When considering how to lose weight there are plenty of opinions on snacking, is it a good thing – increases metabolism, prevents hunger pangs, or a bad thing – reduces the calorie deficit and interferes with appetite. Both fasting and grazing can affect metabolism but there exists a lot of confusion on how and to what extent. How often have you heard someone moan about their ‘slow’ metabolism or come across diets that promise to ‘boost’ your metabolism? And a quick google search will throw up plenty of misinformation on strategies, concoctions and spurious supplements that promise to put your metabolism into overdrive. But to really understand metabolism there are a few myths to dispel and a few concepts to explain.
At any one time there are millions of metabolic processes occurring simultaneously in our bodies. The speed of these processes is commonly known as metabolic rate and determines the number of calories your body will use up in a given time and yes, the faster your metabolism the more calories your body needs.
There is much debate on the effects of metabolism of fasting versus grazing. Many dieters believe they shouldn’t go for long periods with out food as it will slow their metabolism and a common complaint of people who struggle to lose weight is that previous dieting, particularly crash dieting, has ruined their metabolism. In response to long term starvation, metabolic rate slows to compensate for the calorie deficit, however, the rate to which the metabolic rate decreases during typical Western dietary practices of calorie restriction and weight loss is not significant enough to prevent weight loss. Regular controlled fasting has been shown to be an effective method of weight loss, such as two fast days a week (allowing yourself up to 800 calories per day), or simply leaving 4-5 hours between meals to allow the body to enter the fasted state. However, a major disadvantage is that it takes bucket loads of willpower, especially to begin with. If the result is that you end up feeling so hungry you demolish a packet of biscuits, fasting is clearly not for you!
While it may be the case that once you have lost weight, maintaining that weight is challenging, the metabolism is never ruined. In fact, studies show that overweight people have a higher metabolic rate than normal weight individuals, because it takes more energy to move a bigger body. In other words, your metabolic rate slows as you lose weight and increases as you gain weight. The key to weight maintenance often lies in additional exercise and building muscle mass to compensate for the slower metabolic rate.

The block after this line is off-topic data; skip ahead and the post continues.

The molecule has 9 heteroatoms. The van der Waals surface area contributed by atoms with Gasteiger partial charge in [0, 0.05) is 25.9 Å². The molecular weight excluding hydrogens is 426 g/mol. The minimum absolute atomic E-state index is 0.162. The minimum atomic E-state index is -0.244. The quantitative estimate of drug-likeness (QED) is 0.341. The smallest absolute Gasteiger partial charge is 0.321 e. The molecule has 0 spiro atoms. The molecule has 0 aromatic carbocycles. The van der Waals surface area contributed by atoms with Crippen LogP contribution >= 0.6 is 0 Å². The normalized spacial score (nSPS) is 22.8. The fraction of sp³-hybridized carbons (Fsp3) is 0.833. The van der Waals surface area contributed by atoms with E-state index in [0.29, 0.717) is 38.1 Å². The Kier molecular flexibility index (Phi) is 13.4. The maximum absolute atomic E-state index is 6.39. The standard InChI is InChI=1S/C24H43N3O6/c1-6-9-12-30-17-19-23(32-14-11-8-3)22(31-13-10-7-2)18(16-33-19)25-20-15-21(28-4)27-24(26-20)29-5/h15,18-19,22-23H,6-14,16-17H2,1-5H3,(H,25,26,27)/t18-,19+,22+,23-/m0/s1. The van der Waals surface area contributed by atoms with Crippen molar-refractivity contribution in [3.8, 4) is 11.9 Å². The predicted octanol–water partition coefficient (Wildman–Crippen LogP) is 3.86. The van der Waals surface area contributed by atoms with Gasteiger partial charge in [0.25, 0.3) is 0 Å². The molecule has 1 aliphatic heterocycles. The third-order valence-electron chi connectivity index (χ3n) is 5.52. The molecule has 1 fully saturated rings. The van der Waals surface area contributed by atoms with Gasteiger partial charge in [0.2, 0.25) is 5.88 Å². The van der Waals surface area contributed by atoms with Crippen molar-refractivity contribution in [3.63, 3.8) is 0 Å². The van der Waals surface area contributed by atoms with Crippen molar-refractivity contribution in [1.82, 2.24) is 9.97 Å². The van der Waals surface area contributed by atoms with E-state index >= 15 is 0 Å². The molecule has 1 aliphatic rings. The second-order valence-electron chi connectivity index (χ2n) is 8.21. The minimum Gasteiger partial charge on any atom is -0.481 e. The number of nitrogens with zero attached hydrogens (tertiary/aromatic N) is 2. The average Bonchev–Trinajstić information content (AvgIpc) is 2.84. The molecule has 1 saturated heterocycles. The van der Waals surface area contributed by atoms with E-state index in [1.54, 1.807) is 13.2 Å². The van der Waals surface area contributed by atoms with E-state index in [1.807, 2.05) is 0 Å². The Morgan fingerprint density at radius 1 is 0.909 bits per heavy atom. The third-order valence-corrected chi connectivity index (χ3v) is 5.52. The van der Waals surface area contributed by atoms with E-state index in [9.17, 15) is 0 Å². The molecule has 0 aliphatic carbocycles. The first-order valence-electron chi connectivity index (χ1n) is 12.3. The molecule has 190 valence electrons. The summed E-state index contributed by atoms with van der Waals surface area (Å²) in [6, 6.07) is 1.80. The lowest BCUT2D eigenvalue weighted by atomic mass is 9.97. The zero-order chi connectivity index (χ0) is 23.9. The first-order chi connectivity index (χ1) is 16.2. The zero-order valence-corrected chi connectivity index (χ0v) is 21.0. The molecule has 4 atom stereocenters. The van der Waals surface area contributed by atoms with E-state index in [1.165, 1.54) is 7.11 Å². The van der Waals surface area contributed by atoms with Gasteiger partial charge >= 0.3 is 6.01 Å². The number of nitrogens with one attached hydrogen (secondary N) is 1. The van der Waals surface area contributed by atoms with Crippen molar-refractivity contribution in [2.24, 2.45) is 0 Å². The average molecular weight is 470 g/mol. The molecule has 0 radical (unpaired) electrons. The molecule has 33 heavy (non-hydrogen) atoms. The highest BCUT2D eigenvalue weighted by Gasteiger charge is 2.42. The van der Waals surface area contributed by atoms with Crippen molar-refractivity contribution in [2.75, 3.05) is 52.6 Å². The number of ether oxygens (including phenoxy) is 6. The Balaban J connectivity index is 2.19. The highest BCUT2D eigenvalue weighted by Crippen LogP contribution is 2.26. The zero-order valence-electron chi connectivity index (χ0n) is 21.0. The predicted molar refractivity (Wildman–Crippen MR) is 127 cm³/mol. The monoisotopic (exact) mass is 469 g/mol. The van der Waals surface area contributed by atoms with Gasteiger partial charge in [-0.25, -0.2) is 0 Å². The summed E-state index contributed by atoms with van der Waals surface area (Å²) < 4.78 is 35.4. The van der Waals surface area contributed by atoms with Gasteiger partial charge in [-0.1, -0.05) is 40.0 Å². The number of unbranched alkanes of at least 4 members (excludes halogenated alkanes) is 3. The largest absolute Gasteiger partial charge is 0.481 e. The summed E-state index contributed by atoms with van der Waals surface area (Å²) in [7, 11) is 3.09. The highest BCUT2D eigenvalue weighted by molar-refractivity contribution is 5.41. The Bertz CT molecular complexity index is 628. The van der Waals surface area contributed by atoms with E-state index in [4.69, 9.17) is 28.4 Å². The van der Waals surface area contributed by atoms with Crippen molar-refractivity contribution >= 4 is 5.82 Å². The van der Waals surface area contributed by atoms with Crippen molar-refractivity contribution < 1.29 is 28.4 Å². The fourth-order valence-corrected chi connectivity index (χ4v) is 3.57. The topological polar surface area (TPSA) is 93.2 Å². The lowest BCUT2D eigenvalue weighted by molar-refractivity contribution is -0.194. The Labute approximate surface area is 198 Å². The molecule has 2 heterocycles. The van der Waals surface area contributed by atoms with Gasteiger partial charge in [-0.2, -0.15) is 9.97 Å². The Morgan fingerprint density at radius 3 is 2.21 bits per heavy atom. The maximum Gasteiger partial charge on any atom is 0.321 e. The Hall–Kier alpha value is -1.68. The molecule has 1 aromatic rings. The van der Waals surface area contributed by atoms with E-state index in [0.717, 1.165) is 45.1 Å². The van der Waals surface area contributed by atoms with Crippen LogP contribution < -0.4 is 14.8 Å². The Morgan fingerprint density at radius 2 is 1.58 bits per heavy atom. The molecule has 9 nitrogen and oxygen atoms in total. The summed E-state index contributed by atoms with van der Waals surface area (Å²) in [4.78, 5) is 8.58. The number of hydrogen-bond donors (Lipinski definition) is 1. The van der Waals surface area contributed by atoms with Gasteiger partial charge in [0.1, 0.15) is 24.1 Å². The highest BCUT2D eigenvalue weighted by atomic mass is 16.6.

Another popular myth is that it is better to eat little and often and many people believe eating six small meals per day or grazing is better than eating three traditional meals. It is thought that this practice will ‘stoke’ your metabolism and is linked to the knowledge that there is a rise in metabolic rate every time you eat known as the thermic effect of food. However, there is very little evidence that eating this way leads to an increase in net metabolic rate. This is because the thermic effect of food is directly proportional to the size of the meal and the energy consumed. So you get the same effect from one larger meal as two smaller meals. A downside to the grazing approach is that you don’t learn to regulate your appetite and can easily consume more calories than you need.
The key to striking the right balance when it comes to snacking or not is appetite regulation. In an attempt to help regulate appetite you may need to learn to deal with feeling a little bit hungry between your meals. This means trying to identify how you are really feeling; are you thinking about a snack because it’s a certain time of day – everyone else is eating! Is it habit, boredom or comfort? People often confuse mild thirst with hunger, so try having a large glass of water, wait for twenty minutes and see if the sensation passes. However, once hunger starts to become a distraction, then it’s time to choose an appropriate snack.
The Liiv Nutritionally Balanced Meal Replacement Shakes are perfect for helping to manage appetite. Not only are they a delicious and convenient way to help you control your calorie intake, they are also expertly nutritionally balanced, to ensure you consume all the essential nutrients you need to support good health while keeping you feeling fuller for longer due to their high protein and fibre content.
If you feel you need a snack, try to avoid anything high in sugar, sugar and fat combined or salt. Not only are these no good for your health, they are neither filling nor satisfying, meaning they are easy to overeat and they can disrupt blood sugar levels that leave you craving more soon after. The best snacks are nourishing and sustaining, here are some of the best ones to choose:
- Mashed avocado on oat crackers
- Hummus dips with veg sticks
- Plain yogurt with crushed berries
- Handful of unsalted nuts
- Bowl of spicy edamame beans
- Aubergine dip with wholegrain crackers
- Slices of apple with peanut butter
- Raita mint dip with cucumber spear
- Buckwheat pancakes with chopped fruit
- Spicy cauliflower popcorn